Practice Problems for General Physics: Momentum, 1D Collisions, Torque & More

In summary, momentum is a measure of an object's mass and velocity, while velocity is simply the speed and direction of an object's motion. Collisions affect momentum by following the law of conservation of momentum, where the total momentum before and after the collision must be equal. Torque is a measure of the twisting force applied to an object and is calculated by multiplying the force applied by the distance from the pivot point. An object's moment of inertia can be increased by increasing its mass or changing its shape, and it is a measure of its resistance to rotational motion. Lastly, momentum cannot be negative, but the direction of momentum can change.
  • #1
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Hi all,

Just wondering if anyone knows of a good webstite for practice problems. I ve looked around and most sites have one or two problems. Maybe its me but I learn better by doing lots of problems over and over. I am taking general physics and am now working on momentum, 1 d collisions, torque, angular rotation..etc.

Any help would be great.

thanks
 
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  • #2

1. What is the difference between momentum and velocity?

Momentum is a measure of an object's mass and velocity, while velocity is simply the speed and direction of an object's motion. In other words, momentum takes into account both the object's speed and its mass, whereas velocity only describes the object's speed.

2. How do collisions affect momentum?

In a collision between two objects, the total momentum before and after the collision must be equal. This means that if one object's momentum increases, the other object's momentum must decrease by the same amount. This is known as the law of conservation of momentum.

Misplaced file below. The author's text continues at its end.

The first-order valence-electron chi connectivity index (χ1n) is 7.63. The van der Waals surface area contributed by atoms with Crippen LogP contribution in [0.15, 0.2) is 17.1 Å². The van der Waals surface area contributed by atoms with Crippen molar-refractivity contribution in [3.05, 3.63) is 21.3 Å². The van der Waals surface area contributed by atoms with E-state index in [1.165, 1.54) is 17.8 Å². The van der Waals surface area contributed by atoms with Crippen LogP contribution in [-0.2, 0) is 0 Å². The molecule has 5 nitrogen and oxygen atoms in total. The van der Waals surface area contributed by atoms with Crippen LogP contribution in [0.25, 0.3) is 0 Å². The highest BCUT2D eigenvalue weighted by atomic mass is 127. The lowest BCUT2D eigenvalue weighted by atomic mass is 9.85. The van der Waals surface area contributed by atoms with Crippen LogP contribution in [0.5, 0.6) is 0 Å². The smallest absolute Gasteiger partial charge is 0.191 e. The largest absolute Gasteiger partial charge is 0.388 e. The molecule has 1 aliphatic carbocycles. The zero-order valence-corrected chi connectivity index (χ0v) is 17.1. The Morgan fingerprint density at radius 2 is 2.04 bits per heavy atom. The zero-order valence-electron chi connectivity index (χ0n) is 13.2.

3. What is torque and how is it calculated?

Torque is a measure of the twisting force applied to an object. It is calculated by multiplying the force applied to the object by the distance from the pivot point to the point where the force is applied. The unit for torque is Newton-meters (Nm).

4. How can you increase an object's moment of inertia?

An object's moment of inertia is a measure of its resistance to rotational motion. It can be increased by either increasing the object's mass or by changing its shape to distribute the mass farther from the axis of rotation. A larger moment of inertia means that more torque is needed to produce the same amount of angular acceleration.

5. Can you have negative momentum?

No, momentum is a vector quantity and therefore cannot be negative. However, the direction of momentum can change, resulting in a negative or opposite direction. In these cases, the magnitude of the momentum remains the same, but the direction changes.

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